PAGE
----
The damaging dispute between Qantas and three of its unions is likely to continue for months after talks collapsed yesterday hours ahead of a government imposed deadline.
The impasse means the parties will now head for binding arbitration before labour umpire Fair Work Australia, which imposed the deadline on talks when it ordered both sides to halt industrial action late last month. The arbitration process is expected to stretch well into next year as the umpire gathers evidence and hears from expert witnesses.
The increasingly bitter battle, which already saw Qantas briefly ground its entire fleet late last month, could still produce a new round of flight disruptions over the summer holidays. AIPA, the union representing long haul pilots, has gone to court seeking a stay on the ban on industrial action and the Transport Workers Union (TWU) is considering a similar move – though neither is considered likely to succeed. Workplace Relations Minister Chris Evans has warned that further industrial action by either side would be unlawful and Transport Minister Anthony Albanese yesterday called on the unions to let the labour umpire do its job.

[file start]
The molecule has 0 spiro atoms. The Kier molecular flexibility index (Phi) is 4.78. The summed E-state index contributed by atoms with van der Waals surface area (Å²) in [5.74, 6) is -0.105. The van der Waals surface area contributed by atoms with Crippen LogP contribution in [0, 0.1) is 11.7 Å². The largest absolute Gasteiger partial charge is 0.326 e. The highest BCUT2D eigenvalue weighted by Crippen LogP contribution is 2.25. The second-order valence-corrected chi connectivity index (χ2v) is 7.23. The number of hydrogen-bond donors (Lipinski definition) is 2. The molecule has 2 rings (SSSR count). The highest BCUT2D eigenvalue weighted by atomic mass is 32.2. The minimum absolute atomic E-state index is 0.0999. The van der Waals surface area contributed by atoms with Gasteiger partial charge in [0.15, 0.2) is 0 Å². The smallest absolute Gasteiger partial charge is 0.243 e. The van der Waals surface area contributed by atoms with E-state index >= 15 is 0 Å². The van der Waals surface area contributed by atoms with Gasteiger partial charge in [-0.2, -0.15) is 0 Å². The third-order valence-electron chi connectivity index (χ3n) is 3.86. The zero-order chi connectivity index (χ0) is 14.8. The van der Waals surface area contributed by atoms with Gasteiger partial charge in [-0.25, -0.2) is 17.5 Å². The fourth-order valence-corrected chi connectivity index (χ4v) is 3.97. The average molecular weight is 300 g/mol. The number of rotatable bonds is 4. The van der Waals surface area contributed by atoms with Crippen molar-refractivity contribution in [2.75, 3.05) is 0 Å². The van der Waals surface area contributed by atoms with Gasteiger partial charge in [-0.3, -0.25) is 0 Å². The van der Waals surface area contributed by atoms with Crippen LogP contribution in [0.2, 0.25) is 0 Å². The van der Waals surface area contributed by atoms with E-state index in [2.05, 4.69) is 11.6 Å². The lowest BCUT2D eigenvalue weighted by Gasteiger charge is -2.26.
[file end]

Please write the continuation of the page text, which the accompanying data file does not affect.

Talks with the TWU, which represents baggage handlers and ground staff, bogged down over job security guarantees and the number of contractors Qantas wanted to use, while talks with pilots collapsed over the terms for efficiency gains of up to 20 per cent sought by the airline. But the dispute has also taken on a personal tone, with Albanese citing a lack of goodwill and mutual respect on both sides.
Both the TWU and AIPA yesterday accused Qantas of negotiating in bad faith and said the airline had preferred to let the disagreement go to arbitration all along.
Qantas CEO Alan Joyce denied that charge but said the move to arbitration would allow passengers to “travel with confidence.”
The ALAEA engineers union, meanwhile, said it had made progress in its talks with the airline and welcomed arbitration as a way to sort out the remaining sticking points.